Mobile advertising is expensive. Targeting is available but limited. There are no cookies in mobile. Apple has blocked the ability to target by user ID, instead allowing the use of the IFA. Google provides its own unique ID but is also limited. In short, it’s hard work.

Demographic targeting is an option, but this provides only general information about the user, not enough about their true preferences. In addition, most mobile publishers are primarily motivated to get paid for as many views as possible, using the CPM model.

The good news is that we are starting to see a shift in the market. Mobile advertisers are getting frustrated and want better options. They are tired of paying high prices for users who don’t stick around or accidentally click ads. Mobile ad networks are being forced to think of new and creative ways to help advertisers reach real mobile users.

Contextual targeting in mobile is most commonly presented in the form of location, time, weather, etc. But there is a lot more we can do here. If we know more about the context of “what,” we can promote ads to users that are more relevant resulting in better CTR percentages, higher retention and lower user acquisition costs. At Bunndle, we focus on trying to cross-promote apps that have contextual relevancy. For example, if you are using a banking app we might cross-promote a security app. Cross-promoting apps reaches users when they are most engaged and likely to install an application that is relevant.

Publishers also benefit because advertisers will pay more money for a real user than they will for a generic ad with no targeting. Backing into the math, publishers can make three to five times more, all due to better performance.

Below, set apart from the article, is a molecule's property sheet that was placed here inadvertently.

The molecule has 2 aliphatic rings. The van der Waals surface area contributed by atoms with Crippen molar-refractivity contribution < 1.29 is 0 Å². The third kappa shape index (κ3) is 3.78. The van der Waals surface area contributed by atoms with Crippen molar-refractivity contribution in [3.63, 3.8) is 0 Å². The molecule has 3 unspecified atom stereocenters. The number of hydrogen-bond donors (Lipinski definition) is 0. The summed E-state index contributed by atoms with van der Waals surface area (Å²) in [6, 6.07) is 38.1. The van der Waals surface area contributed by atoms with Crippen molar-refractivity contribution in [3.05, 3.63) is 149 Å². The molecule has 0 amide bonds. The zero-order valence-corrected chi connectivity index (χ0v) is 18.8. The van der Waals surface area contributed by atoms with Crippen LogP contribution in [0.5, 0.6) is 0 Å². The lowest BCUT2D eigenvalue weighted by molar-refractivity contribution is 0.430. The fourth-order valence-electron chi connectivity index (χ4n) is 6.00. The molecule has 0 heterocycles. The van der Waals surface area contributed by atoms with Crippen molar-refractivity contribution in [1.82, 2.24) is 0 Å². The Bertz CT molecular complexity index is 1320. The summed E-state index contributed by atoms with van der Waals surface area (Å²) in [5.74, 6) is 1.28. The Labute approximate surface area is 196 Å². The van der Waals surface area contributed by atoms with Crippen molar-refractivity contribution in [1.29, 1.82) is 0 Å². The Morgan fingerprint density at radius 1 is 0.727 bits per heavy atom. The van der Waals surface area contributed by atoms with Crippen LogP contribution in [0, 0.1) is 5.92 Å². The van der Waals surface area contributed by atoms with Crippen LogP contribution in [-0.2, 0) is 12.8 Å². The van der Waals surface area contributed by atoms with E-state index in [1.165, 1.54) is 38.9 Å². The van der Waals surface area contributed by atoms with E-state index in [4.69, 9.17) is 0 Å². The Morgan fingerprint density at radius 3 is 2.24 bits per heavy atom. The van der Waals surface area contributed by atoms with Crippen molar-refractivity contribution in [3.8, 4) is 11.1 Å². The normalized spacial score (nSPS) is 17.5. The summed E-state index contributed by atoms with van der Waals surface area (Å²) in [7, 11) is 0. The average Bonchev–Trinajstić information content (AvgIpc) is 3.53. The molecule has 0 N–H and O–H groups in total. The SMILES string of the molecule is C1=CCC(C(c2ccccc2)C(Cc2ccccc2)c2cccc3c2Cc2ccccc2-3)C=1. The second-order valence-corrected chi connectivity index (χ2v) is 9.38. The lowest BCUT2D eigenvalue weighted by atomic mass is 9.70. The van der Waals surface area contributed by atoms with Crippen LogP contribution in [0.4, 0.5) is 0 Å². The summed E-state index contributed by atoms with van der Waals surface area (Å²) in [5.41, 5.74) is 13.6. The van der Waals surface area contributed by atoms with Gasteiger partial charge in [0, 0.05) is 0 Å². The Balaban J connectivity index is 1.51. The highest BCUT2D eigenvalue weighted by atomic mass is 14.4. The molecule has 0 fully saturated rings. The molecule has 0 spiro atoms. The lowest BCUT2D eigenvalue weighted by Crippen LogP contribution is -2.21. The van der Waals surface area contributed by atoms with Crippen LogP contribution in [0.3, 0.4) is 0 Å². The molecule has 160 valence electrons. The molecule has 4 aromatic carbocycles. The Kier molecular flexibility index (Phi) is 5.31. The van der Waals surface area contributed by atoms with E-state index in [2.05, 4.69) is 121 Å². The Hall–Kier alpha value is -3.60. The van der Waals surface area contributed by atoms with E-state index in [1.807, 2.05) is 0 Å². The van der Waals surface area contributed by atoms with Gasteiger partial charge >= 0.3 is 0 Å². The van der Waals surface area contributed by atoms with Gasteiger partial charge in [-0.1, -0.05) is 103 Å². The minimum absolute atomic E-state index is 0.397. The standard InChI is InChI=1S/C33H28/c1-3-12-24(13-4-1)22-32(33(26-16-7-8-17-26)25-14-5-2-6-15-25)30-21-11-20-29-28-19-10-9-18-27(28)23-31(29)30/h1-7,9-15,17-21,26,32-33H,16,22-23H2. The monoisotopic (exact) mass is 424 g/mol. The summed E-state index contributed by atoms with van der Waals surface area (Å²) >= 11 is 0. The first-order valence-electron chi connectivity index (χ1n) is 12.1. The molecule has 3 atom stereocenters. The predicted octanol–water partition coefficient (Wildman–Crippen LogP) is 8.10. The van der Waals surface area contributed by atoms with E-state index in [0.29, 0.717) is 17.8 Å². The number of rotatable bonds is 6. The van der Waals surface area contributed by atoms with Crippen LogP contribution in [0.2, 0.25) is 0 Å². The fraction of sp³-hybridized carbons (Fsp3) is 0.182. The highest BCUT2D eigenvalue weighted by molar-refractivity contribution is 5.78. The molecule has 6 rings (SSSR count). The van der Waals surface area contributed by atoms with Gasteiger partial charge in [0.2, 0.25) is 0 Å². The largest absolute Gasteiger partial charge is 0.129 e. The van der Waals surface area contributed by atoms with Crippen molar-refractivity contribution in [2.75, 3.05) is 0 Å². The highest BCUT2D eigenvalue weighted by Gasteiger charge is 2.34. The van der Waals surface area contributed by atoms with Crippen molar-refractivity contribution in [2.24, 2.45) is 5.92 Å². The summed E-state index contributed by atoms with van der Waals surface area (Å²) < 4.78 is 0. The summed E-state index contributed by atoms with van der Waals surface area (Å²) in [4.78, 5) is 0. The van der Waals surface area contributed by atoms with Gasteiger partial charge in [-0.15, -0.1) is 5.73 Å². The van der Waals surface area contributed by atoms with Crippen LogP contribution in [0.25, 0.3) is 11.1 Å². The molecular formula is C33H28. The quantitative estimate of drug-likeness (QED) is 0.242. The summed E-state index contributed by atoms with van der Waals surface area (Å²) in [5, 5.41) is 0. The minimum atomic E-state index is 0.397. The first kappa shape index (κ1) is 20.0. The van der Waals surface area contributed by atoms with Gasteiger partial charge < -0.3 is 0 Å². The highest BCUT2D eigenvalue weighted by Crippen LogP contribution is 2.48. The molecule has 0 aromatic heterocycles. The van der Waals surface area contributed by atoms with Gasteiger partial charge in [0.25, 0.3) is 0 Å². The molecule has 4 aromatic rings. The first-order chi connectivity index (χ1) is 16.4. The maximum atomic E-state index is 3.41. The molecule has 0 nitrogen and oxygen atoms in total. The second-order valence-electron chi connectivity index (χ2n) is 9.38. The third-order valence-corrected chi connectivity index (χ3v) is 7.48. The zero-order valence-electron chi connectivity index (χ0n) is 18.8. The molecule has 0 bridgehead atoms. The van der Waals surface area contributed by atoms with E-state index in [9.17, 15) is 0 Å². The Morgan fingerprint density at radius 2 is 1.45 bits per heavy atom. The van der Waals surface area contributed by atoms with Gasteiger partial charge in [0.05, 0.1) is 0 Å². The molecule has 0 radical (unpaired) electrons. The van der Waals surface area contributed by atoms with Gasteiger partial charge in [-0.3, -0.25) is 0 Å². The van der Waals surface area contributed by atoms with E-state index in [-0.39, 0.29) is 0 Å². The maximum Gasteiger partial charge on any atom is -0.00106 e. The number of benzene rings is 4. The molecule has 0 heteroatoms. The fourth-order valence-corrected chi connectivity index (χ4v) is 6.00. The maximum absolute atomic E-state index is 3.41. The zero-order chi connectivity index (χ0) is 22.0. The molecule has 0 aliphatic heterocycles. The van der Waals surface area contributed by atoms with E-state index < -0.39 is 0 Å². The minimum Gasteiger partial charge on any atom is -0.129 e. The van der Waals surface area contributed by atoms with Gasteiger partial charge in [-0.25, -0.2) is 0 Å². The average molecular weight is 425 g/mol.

Contextual relevancy focused on the “what” also means a better experience for the end user. It’s still very difficult to find what apps you need, or want, without resorting to surveying friends or thumbing through the “top” sections in the App Store, Google Play and other marketplaces. Inefficient and ineffective discovery leads to low satisfaction and high app abandonment – figures from Nuance reveal as high as 95 percent of apps are never used again a month after download. The discovery problem will only get worse as app stores continue to balloon in size, with eMarketer forecasting mobile app downloads growing from 81 billion worldwide in 2013 to 309 billion by 2016.

By using what we know about the user and introducing them to apps related to those they’re already interested in, users and app publishers stand a better chance of match-making.